Obama, Israel/Palestine, and the 1967 Borders
It seems that no one is particularly happy with Obama’s proposal for a just and lasting peace between Israelis and Palestinians. But this should not be a surprise to anyone. If someone were to present a peace plan that made everyone happy — even moderately so — then one of the most vexing problems of the past half-century would be solved … unless you believe that a great many Israelis and Palestinians don’t want the safety and security that are bound up with striking a deal. This is simply not my position; for all their stubbornness and their love of playing the blame game, the vast majority of the people living in this region desire the same good things in life that human beings everywhere desire.
With regard to Obama’s speech, then, it’s important to try to figure out what’s really going on and how the problems are little more than politically-motivated inventions. The central problem identified by Israel’s Prime Minister — and by supporters of Israel all over the world — is the call for a return to the 1967 borders, which Netanyahu says are indefensible.
To my mind, all the talk about the 1967 borders seems like nothing more than unneccesary hand-wringing or intentional obfuscation. The idea that a Palestinian state would be based on the 1967 borders is not a new one, nor is it an unusual position for the American President to take. Indeed, Israel and its allies are fooling themselves if they think that this isn’t what everyone has been discussing at least since the early 1990s.
Frankly, the argument about indefensibility simpy doesn’t hold, not when we all know well the strength of Israel’s military, the commitment of the United States to Israel’s protection, and if we believe that a peace plan would actually yield peace along with this autonomous Palestinian state. The biggest threat to Israel today is not an independent Palestine along the 1967 borders; it’s a nuclear Iran. But a nuclear Iran is also the biggest threat to all of the Arab states in the region, which gives everyone an incentive to work together rather than to fight one another.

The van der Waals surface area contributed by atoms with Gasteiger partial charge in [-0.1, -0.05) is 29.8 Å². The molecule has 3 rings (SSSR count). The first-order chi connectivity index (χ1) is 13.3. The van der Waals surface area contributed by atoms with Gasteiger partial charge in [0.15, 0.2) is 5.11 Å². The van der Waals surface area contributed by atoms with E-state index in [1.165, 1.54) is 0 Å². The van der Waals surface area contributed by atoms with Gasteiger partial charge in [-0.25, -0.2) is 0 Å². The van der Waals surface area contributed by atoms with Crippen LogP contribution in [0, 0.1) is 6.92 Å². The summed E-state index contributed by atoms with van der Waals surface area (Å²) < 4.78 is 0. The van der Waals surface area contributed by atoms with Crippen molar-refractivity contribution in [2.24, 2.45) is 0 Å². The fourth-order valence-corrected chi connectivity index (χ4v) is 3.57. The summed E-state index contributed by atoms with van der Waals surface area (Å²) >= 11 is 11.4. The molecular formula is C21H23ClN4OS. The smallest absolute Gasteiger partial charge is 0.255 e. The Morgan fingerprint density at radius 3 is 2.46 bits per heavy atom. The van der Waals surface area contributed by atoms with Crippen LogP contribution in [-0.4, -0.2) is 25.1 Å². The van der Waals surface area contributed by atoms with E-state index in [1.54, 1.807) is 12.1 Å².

What we should be asking Netanyahu and his supporters is this: If not a Palestinian state based on land not included in Israel’s 1967 borders, with some necessary swapping of land, then where would you have a Palestinian state? Honestly, all the hubbub seems akin to saying, “No Palestinian state anywhere, ever.” But if that’s Netanyahu’s position, then there’s a far more serious problem here than the wording of Obama’s speech and how it makes some people feel uneasy about his commitment to Israel. If Netanyahu believes that the territory held by Israel since the Six Day War can’t be the location of an independent Palestinian state, then there simply isn’t going to be a peace deal while this government is in power. The Prime Minister should be forced to make this plain, both to his allies and to his own people … with all of the consequences for his government that will follow.
On the other side of the coin, all of this wailing and gnashing of teeth from Israel and its supporters obscures a central point made in Obama’s speech: the Palestinians should not unilaterally declare their independent statehood, as they have been suggesting they will do, but should proceed through the channels that, to this point, haven’t been working. Obama’s position is that doing things his way would be the best (or perhaps the only) way to secure a stable, lasting peace between an independent Palestinian state and the Jewish state of Israel. But what needs to be recognized is that this presents something of a bitter pill for the Palestinians to swallow, as it is bound up with recognition of the Jewish character of Israel and with the trading away the right of return of Palestinian refugees to Israel.
This is in addition to Obama’s repeated repudiation of any deal between Fatah and a version of Hamas that doesn’t recognize Israel’s right to exist. Summed up, this is a lot fo concessions for the Palestinians to make … but they are both vital and long-standing ones. If Hamas will not recognize Israel’s right to exist and if the Palestinian leadership generally cannot accept Israel as a Jewish state, then it should be made plain to their allies and their constituents that peace is really not possible on their watch. After all, if there is to be an autonomous Palestinian state, then what reason could Palestinian leaders give for their refusal to recognize Israel as a Jewish state? The only one is that doing so would mean giving up Palestinian claims to territory within the current borders of Israel. But this is precisely what the peace process and the creation of a Palestinian state is meant to address.
In the end, it’s hard to imagine how Israel and its supporters could have seen Obama’s speech as a sign of his lack of support. But in making the ruckus they’ve made over the past week, they’ve come perilously close to presenting themselves as either unreasonable, uninterested in peace, or unable to hear what’s being said to them. What’s more, all this fuss over so little has meant that the Palestinians have largely been able to sit quietly — neither accepting nor refuting the points raised by Obama’s speech — while the Israeli government and its supporters have taken the position of opposition to ideas with which they ought to be in agreement, ideas that most people who take a long view of the conflict can see as the only possible road to a just and lasting peace.